When you’re a parent who is going through a divorce, there’s a lot of practical things that have to be handled. Because there are so many issues that you’ll have to field, you should do what you can to reduce the kind of contention between you and your ex that can be a significant drain on your energy and emotional resources.
There are many ways that you can do this, but here are some of the most important guidelines to keep in mind:
Communication is paramount
For some, thinking about their divorce as an almost business-like arrangement might help. This takes the emotions out of the process, which might help you to keep communication calm as you discuss the terms of the divorce. Remember that focusing on the facts and the terms of the split are beneficial.
You also need to be careful about what you say to other people about the divorce and your ex. While it’s understandable that you may need to vent about everything, it’s wise to only share such expressions of frustration, anger or distress to a trusted few. A therapist, a best friend or a close family member can be your sounding boards — but don’t share your feelings broadly with acquaintances or people who are mutual friends with your ex.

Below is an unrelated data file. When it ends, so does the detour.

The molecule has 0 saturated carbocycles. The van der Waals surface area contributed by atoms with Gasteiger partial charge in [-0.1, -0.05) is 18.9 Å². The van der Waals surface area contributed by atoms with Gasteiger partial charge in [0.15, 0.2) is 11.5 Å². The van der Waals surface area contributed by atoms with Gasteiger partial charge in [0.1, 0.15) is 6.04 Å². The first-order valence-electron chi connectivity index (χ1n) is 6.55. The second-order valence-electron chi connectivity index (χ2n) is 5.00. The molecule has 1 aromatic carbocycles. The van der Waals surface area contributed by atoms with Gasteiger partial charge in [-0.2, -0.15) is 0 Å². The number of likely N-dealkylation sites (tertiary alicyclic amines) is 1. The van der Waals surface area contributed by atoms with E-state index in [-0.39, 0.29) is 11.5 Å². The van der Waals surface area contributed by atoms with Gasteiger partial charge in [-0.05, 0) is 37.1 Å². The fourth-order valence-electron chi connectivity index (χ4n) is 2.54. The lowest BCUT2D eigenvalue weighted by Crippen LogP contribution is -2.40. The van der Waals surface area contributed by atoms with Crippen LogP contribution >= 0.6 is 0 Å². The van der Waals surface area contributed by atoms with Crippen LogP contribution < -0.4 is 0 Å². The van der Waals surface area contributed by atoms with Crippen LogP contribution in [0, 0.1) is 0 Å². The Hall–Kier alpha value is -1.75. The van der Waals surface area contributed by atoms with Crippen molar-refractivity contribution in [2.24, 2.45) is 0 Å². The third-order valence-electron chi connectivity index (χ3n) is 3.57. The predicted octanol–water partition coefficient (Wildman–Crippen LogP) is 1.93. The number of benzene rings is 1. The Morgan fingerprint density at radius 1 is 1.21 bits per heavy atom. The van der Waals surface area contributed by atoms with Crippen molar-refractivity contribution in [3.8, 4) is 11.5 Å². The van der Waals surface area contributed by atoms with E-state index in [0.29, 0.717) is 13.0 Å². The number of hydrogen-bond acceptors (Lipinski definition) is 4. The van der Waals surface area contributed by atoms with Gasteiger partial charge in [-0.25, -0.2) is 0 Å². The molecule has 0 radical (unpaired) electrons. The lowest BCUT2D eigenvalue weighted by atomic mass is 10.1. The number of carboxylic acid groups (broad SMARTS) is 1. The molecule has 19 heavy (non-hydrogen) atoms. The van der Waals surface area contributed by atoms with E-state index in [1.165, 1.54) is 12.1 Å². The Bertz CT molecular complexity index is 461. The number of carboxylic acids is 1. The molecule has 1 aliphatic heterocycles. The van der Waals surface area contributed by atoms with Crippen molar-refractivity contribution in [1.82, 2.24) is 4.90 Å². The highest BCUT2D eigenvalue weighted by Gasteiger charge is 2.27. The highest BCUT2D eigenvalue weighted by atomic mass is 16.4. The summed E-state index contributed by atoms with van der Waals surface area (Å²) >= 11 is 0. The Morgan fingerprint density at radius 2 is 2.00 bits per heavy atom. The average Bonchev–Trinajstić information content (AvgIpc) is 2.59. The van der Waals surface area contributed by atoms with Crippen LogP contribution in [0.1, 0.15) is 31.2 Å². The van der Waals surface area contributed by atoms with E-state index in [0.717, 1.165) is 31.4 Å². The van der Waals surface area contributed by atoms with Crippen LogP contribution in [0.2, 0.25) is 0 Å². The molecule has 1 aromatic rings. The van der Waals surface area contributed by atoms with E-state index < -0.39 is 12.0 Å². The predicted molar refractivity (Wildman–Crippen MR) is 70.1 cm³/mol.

Put the children first at all times
Even if you and your ex agree on nothing else, you probably both want what is best for your children. If you can agree to approach all of your important negotiations with the idea that you want to protect your children from undue stress, you and your spouse may find common ground on which you can build other agreements.
Your attorney can help you to learn more about what’s possible and what you need to watch for as you’re going through the divorce. Knowing what to expect during your divorce might also help you to remain less stressed — which can make approaching the decisions you need to make from a logical standpoint much easier.